I don't do much JSON, but the requirement for XML is to die on errors. No guessing, don't be polite about it, just up and die. CSV is a little fuzzier, but I tend to think it's not a bad idea to die on bad CSV. When I try to read CSV with the settings a little bit wrong, I tend to get something so horrific that I prefer that the reader just die.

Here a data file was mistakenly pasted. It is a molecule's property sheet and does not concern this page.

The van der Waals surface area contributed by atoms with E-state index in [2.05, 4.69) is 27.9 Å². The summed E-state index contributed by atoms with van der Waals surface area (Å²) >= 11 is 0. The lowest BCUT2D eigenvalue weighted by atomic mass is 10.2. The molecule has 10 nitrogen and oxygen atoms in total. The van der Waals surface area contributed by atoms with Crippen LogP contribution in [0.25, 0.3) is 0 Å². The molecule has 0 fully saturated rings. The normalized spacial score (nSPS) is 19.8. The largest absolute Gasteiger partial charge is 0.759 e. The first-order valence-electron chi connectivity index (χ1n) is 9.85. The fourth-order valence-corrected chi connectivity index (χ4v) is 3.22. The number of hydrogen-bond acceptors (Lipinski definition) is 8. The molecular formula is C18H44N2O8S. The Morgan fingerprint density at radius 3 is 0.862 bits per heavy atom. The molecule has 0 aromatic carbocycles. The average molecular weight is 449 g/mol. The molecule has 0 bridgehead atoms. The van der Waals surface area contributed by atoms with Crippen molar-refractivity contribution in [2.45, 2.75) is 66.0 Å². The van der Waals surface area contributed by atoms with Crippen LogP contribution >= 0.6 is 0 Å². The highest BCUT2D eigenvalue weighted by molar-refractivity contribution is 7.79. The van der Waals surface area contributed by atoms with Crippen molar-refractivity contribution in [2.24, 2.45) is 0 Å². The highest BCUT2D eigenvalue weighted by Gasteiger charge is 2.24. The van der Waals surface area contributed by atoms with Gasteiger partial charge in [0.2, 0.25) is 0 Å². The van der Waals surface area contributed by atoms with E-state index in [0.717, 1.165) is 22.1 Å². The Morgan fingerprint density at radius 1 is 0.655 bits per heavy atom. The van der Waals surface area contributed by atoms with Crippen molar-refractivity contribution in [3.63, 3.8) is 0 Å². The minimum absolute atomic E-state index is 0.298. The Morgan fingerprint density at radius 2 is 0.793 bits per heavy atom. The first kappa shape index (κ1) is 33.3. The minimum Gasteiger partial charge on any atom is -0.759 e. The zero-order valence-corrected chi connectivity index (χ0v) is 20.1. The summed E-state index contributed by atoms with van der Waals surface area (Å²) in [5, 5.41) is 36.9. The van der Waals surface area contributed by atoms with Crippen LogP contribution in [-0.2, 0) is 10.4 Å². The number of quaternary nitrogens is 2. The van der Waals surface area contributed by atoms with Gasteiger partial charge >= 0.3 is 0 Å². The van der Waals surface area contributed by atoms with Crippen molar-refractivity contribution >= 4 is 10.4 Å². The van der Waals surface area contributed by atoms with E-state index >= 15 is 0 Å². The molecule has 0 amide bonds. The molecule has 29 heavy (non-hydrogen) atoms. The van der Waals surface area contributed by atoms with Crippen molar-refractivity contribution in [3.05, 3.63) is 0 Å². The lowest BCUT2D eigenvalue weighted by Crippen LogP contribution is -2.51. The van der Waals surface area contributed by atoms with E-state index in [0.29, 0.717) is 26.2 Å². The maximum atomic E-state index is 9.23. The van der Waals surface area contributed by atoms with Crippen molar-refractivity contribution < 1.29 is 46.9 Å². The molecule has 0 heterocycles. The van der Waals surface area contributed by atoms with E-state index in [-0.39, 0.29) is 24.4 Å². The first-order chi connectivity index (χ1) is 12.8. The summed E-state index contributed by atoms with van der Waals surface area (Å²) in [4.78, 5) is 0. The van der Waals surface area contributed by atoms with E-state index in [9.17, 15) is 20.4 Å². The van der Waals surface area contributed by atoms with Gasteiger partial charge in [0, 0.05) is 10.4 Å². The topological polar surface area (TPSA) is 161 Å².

HTML is a different story - there's enormous amounts of bad html out there and the convention unfortunately is that browsers will tolerate it. In a fair bit of screen-scraping, I haven't really run into problems with HTML parsers barfing, but I think I'm also mostly reading machine-generated HTML (though without guarantees that it's any good).